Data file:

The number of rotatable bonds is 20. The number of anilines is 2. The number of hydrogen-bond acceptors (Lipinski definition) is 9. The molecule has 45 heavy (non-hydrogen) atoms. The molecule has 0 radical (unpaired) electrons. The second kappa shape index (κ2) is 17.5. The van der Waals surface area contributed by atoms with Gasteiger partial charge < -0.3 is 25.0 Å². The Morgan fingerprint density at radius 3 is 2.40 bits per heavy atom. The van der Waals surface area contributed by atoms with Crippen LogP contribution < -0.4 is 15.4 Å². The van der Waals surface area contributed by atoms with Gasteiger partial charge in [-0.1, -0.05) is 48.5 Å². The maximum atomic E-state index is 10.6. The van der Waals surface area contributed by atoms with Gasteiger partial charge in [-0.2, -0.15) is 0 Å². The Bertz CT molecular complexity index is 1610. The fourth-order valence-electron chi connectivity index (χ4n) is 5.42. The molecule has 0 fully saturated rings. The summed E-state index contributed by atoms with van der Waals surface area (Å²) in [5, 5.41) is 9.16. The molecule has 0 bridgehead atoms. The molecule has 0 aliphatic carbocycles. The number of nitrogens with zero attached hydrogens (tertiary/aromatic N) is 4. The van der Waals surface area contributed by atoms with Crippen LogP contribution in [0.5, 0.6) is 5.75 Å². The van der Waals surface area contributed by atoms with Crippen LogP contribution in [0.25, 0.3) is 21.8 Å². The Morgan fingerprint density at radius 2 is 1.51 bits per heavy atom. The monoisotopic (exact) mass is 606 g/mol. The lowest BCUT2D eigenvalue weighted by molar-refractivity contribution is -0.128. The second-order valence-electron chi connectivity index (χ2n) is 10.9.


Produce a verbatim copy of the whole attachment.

The number of rotatable bonds is 20. The number of anilines is 2. The number of hydrogen-bond acceptors (Lipinski definition) is 9. The molecule has 45 heavy (non-hydrogen) atoms. The molecule has 0 radical (unpaired) electrons. The second kappa shape index (κ2) is 17.5. The van der Waals surface area contributed by atoms with Gasteiger partial charge < -0.3 is 25.0 Å². The Morgan fingerprint density at radius 3 is 2.40 bits per heavy atom. The van der Waals surface area contributed by atoms with Crippen LogP contribution < -0.4 is 15.4 Å². The van der Waals surface area contributed by atoms with Gasteiger partial charge in [-0.1, -0.05) is 48.5 Å². The maximum atomic E-state index is 10.6. The van der Waals surface area contributed by atoms with Gasteiger partial charge in [-0.2, -0.15) is 0 Å². The Bertz CT molecular complexity index is 1610. The fourth-order valence-electron chi connectivity index (χ4n) is 5.42. The molecule has 0 fully saturated rings. The summed E-state index contributed by atoms with van der Waals surface area (Å²) in [5, 5.41) is 9.16. The molecule has 0 bridgehead atoms. The molecule has 0 aliphatic carbocycles. The number of nitrogens with zero attached hydrogens (tertiary/aromatic N) is 4. The van der Waals surface area contributed by atoms with Crippen LogP contribution in [0.5, 0.6) is 5.75 Å². The van der Waals surface area contributed by atoms with Crippen LogP contribution in [0.25, 0.3) is 21.8 Å². The Morgan fingerprint density at radius 2 is 1.51 bits per heavy atom. The monoisotopic (exact) mass is 606 g/mol. The lowest BCUT2D eigenvalue weighted by molar-refractivity contribution is -0.128. The second-order valence-electron chi connectivity index (χ2n) is 10.9.